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Finding Hidden Black Holes

The super-massive black holes thought to lurk in nearby galaxies present us with a problem. They should suck in surrounding gas and dust to produce x-rays, and it has been the assumption that black holes hidden by such materials, also known as ‘Compton-thick objects,’ are responsible for much of the overall x-ray background. Yet an x-ray census using data from Integral, ESA’s orbiting International Gamma Ray Astrophysics Laboratory, showed that a mere 15 percent of black hole galaxies detected were of the hidden Compton-thick variety.

And later work at NASA (GSFC) and the Integral Science Data Centre (Geneva), using two years of Integral data, shows an even smaller fraction. So where do the x-rays come from? “Naturally, it is difficult to find something we know is hiding well and which has eluded detection so far,” says Volker Beckmann (NASA GSFC, and lead author of an upcoming paper on the subject). “Integral is a telescope that should see nearby hidden black holes, but we have come up short.”

A hidden black hole

Image: This artist’s impression shows the thick dust torus that astronomers believe surrounds many supermassive black holes and their accretion discs. When the torus is seen edge-on as in this case, much of the light emitted by the accretion disc is blocked, creating a “hidden” black hole. Credit: ESA / V. Beckmann (NASA-GSFC).

The implication is that if hidden black holes really are the source of most of the x-ray background radiation, they must be located in the distant universe. That could be the outcome if the super-massive black holes near us have all had time to consume the gas and dust that once surrounded them, leaving them with little material to feast on. After all, the x-rays used in these observations are produced by the heating of such material as it falls into the black hole, and a lack of gas and dust would make the black hole much harder to detect.

Larger surveys are ahead, hoping to track the evolution of black holes going back into earlier epochs. Such surveys (one is planned using data from the Swift spacecraft) may show whether this revised theory is viable, or whether nearby black holes are simply hidden much more deeply than previously believed.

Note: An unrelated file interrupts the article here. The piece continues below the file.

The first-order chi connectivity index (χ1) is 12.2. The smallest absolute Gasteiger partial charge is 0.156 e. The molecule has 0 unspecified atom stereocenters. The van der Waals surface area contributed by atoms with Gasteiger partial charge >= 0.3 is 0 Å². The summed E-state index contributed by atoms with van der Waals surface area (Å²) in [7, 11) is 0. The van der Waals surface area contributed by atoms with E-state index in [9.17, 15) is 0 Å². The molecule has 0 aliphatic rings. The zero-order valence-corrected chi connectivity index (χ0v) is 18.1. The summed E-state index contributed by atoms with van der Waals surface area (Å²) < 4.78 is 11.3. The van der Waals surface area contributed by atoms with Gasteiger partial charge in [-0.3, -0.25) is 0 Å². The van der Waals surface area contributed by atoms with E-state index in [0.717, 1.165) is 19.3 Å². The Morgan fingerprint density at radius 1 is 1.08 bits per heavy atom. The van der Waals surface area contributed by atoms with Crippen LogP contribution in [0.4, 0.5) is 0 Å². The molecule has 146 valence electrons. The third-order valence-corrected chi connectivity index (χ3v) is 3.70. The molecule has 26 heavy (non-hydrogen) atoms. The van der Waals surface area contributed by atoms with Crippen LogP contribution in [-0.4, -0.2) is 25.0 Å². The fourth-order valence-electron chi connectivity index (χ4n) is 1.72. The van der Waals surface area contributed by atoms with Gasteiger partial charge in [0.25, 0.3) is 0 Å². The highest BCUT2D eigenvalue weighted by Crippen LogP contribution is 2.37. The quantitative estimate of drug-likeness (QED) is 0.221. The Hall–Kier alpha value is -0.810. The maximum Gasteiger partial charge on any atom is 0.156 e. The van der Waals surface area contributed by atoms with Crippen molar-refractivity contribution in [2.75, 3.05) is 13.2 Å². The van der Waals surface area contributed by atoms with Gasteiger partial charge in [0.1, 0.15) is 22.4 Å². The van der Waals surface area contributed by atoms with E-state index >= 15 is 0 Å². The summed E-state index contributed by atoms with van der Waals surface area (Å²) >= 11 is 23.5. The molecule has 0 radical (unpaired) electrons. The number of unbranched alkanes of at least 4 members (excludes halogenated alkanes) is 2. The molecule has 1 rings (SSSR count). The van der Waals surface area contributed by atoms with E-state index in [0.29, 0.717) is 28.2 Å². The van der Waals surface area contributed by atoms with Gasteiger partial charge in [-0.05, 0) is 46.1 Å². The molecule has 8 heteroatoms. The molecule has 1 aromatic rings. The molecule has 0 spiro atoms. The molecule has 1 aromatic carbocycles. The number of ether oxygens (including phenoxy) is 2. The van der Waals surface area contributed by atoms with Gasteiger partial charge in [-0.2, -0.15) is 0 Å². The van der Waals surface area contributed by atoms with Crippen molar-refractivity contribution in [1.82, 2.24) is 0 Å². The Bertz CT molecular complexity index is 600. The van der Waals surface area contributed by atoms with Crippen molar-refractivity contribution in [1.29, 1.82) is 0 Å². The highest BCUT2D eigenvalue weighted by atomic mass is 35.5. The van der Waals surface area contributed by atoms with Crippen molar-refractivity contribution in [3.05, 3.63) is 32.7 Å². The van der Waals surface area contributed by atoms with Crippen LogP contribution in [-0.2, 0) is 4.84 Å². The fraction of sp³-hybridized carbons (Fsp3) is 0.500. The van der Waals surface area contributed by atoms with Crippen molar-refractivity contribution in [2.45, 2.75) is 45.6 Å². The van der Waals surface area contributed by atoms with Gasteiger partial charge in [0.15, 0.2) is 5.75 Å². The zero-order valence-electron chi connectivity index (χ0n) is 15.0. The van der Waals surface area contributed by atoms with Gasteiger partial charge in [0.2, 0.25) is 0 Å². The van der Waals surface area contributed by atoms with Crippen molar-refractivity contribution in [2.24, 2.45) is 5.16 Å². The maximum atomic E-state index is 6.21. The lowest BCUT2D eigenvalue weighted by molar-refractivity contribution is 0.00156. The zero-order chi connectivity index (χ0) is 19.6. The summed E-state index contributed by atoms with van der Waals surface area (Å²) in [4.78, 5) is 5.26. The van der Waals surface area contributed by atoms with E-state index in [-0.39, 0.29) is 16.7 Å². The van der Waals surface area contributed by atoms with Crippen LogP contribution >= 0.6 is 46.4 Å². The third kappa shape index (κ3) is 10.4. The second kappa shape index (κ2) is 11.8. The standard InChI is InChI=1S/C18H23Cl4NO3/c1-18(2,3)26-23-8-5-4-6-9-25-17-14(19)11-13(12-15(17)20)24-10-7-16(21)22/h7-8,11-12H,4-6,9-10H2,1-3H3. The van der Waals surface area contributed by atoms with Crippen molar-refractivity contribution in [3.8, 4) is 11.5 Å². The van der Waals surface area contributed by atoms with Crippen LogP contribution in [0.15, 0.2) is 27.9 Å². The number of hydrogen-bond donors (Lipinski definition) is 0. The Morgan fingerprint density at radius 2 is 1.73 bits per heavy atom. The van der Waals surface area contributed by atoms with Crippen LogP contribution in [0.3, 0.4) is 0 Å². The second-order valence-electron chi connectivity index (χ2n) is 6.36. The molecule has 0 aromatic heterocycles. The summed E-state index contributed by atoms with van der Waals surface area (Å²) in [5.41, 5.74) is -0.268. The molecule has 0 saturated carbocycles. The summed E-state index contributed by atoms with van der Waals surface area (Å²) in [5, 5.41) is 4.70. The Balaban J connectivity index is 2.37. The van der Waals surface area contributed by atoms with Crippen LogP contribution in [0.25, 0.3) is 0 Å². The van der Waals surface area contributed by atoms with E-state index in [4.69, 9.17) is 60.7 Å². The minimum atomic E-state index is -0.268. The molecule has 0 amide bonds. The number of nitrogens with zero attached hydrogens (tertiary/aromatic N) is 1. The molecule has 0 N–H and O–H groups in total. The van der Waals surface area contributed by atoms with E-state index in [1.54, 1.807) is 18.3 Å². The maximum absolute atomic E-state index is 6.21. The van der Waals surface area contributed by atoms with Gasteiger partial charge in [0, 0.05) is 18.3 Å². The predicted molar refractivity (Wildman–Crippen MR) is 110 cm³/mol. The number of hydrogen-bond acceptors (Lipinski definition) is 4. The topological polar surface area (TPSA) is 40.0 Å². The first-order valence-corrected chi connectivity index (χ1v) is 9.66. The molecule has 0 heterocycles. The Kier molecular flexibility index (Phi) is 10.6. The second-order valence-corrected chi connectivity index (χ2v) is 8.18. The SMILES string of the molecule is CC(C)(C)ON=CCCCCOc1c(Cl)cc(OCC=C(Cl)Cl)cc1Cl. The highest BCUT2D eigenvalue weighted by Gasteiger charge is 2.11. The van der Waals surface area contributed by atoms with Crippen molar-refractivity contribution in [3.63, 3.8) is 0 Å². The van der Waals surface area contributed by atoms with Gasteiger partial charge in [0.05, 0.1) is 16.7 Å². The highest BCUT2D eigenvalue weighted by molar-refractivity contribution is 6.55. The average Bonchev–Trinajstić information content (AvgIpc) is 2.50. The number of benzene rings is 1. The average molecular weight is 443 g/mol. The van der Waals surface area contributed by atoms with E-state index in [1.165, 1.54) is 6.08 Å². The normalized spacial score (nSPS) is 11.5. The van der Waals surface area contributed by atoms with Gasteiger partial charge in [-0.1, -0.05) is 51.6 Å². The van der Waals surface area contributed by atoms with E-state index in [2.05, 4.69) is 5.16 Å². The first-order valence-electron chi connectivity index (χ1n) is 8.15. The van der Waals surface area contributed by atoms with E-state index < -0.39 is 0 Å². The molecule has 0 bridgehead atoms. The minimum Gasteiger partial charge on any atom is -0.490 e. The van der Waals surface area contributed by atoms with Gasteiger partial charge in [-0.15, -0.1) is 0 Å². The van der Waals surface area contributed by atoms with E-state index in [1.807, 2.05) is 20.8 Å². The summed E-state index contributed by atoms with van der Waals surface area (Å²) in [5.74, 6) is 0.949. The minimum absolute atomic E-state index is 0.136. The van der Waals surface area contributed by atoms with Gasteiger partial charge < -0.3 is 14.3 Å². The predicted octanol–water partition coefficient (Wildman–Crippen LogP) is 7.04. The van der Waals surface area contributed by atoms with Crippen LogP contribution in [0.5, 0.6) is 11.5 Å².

You can find the Integral survey results in Bassani et al., “Integral IBIS Extragalactic survey: Active Galactic Nuclei Selected at 20-100 keV,” The Astrophysical Journal 636 (10 January 2006), pp. L65-L68. Also see Beckmann et al., “The Hard X-ray 20-40keV AGN Luminosity Function,” scheduled for The Astrophysical Journal (pre-print available here).

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  • ljk February 1, 2007, 15:26

    What if black holes are actually gravastars…

    General Relativity and Quantum Cosmology

    abstract gr-qc/0701154

    From: Avery Broderick [view email]

    Date: Mon, 29 Jan 2007 03:04:28 GMT (64kb)

    Where are all the gravastars? Limits upon the gravastar model from accreting black holes

    Authors: Avery E. Broderick (1), Ramesh Narayan (1) ((1) Harvard-Smithsonian Center for Astrophysics)

    Comments: 11 pages, 4 figures

    Journal-ref: Classical and Quantum Gravity, Volume 24, Issue 3, pp. 659-666 (2007)

    The gravastar model, which postulates a strongly correlated thin shell of anisotropic matter surrounding a region of anti-de Sitter space, has been proposed as an alternative to black holes. We discuss constraints that present-day observations of well-known black hole candidates place on this model. We focus upon two black hole candidates known to have extraordinarily low luminosities: the supermassive black hole in the Galactic Center, Sagittarius A*, and the stellar-mass black hole, XTE J1118+480. We find that the length scale for modifications of the type discussed in Chapline et al. (2003) must be sub-Planckian.


  • ljk June 19, 2007, 11:05

    Singular Sources of Energy in Stars and Planets

    Authors: B.E. Zhilyaev

    (Submitted on 17 Jun 2007)